ing students - will prevent many aca-
demic scheduling problems.
The University, however, is not
attempting to increase the size of each
"There is no desire by the Univer-
ity foratrend (of bigger class sizes),"
baid Associate Provost Robert
policy asks 'U'
to drink safely
And the band played on
Members of the University's marching band practice under the lights in preparation for Saturday's game against
Notre Dame at Elbel Field.
~~~~~ ent ance oiyatratc
New policy adds no
new sanctions for
alcohol or drug use
By LISA DINES
Daily Staff Reporter
Before students take a sip of their
first beer this semester, the University
wants them to think carefully about the
ramifications of their actions under the
new student alcohol policy.
Over the summer, the Office of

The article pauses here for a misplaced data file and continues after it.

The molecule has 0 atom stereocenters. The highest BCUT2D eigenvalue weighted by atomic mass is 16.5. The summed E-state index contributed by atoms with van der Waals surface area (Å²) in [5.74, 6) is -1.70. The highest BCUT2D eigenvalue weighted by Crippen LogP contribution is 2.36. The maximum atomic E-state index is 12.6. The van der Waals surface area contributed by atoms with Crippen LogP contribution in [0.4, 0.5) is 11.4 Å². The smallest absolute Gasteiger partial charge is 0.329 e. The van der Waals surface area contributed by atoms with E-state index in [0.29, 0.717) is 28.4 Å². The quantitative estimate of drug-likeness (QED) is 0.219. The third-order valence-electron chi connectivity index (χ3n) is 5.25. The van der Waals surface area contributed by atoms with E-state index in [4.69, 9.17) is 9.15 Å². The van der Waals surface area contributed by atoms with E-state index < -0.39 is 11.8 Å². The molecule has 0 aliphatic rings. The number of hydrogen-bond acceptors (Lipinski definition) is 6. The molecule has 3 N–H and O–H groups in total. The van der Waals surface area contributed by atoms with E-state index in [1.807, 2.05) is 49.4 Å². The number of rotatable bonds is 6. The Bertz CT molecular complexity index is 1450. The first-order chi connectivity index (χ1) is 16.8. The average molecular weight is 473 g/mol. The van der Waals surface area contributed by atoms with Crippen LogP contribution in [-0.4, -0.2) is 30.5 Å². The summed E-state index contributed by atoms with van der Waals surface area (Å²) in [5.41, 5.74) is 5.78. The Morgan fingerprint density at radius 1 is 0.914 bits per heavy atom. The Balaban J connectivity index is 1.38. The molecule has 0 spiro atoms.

Student Affairs hammered out a stu-
dent alcohol policy that outlines the
University's stance on alcohol use,
but creates no new sanctions for stu-
The policy - prompted by a fed-
eral mandate - also lists support
services for students and state and
local laws governing alcohol use.
The policy states, "While moder-
ate, legal alcohol use is accepted, the
drinking of alcohol is never encour-
aged." The policy recommends absti-
nence, and excessive use is "always
Dean of Students Royster Harper
said, "(The policy) provides an op-
portunity for us to educate and some-
times, quite frankly, the fact that there
is a policy gives attention in a way
that if we just said, 'Let's talk about
Punishments for violations of the
policy will be handled under the State-
ment of Students Rights and Respon-
sibilities, the University's code of non-